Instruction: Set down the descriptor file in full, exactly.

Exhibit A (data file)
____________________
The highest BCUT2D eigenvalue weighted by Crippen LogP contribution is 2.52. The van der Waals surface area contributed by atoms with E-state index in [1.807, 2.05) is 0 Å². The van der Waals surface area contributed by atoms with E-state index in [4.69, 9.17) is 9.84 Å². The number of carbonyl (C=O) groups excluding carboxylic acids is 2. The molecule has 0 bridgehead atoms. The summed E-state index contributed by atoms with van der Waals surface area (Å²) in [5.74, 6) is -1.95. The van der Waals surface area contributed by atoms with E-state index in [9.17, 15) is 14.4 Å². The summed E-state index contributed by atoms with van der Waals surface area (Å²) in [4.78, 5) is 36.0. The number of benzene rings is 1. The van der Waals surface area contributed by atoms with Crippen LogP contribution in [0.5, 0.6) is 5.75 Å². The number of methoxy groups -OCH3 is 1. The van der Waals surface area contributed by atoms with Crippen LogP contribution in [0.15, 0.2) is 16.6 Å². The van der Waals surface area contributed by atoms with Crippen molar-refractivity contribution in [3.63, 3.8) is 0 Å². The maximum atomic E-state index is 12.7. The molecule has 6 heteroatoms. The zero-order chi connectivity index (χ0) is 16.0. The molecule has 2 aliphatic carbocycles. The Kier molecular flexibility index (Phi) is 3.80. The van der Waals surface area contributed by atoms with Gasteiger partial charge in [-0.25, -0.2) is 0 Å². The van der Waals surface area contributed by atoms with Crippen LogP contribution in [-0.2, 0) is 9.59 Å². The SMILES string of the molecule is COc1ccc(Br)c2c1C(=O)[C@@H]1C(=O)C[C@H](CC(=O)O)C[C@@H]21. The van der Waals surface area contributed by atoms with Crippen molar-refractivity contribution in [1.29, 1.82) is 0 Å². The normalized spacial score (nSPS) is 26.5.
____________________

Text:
The highest BCUT2D eigenvalue weighted by Crippen LogP contribution is 2.52. The van der Waals surface area contributed by atoms with E-state index in [1.807, 2.05) is 0 Å². The van der Waals surface area contributed by atoms with E-state index in [4.69, 9.17) is 9.84 Å². The number of carbonyl (C=O) groups excluding carboxylic acids is 2. The molecule has 0 bridgehead atoms. The summed E-state index contributed by atoms with van der Waals surface area (Å²) in [5.74, 6) is -1.95. The van der Waals surface area contributed by atoms with E-state index in [9.17, 15) is 14.4 Å². The summed E-state index contributed by atoms with van der Waals surface area (Å²) in [4.78, 5) is 36.0. The number of benzene rings is 1. The van der Waals surface area contributed by atoms with Crippen LogP contribution in [0.5, 0.6) is 5.75 Å². The number of methoxy groups -OCH3 is 1. The van der Waals surface area contributed by atoms with Crippen LogP contribution in [0.15, 0.2) is 16.6 Å². The van der Waals surface area contributed by atoms with Crippen molar-refractivity contribution in [3.63, 3.8) is 0 Å². The maximum atomic E-state index is 12.7. The molecule has 6 heteroatoms. The zero-order chi connectivity index (χ0) is 16.0. The molecule has 2 aliphatic carbocycles. The Kier molecular flexibility index (Phi) is 3.80. The van der Waals surface area contributed by atoms with Gasteiger partial charge in [-0.25, -0.2) is 0 Å². The van der Waals surface area contributed by atoms with Crippen LogP contribution in [-0.2, 0) is 9.59 Å². The SMILES string of the molecule is COc1ccc(Br)c2c1C(=O)[C@@H]1C(=O)C[C@H](CC(=O)O)C[C@@H]21. The van der Waals surface area contributed by atoms with Crippen molar-refractivity contribution in [1.29, 1.82) is 0 Å². The normalized spacial score (nSPS) is 26.5.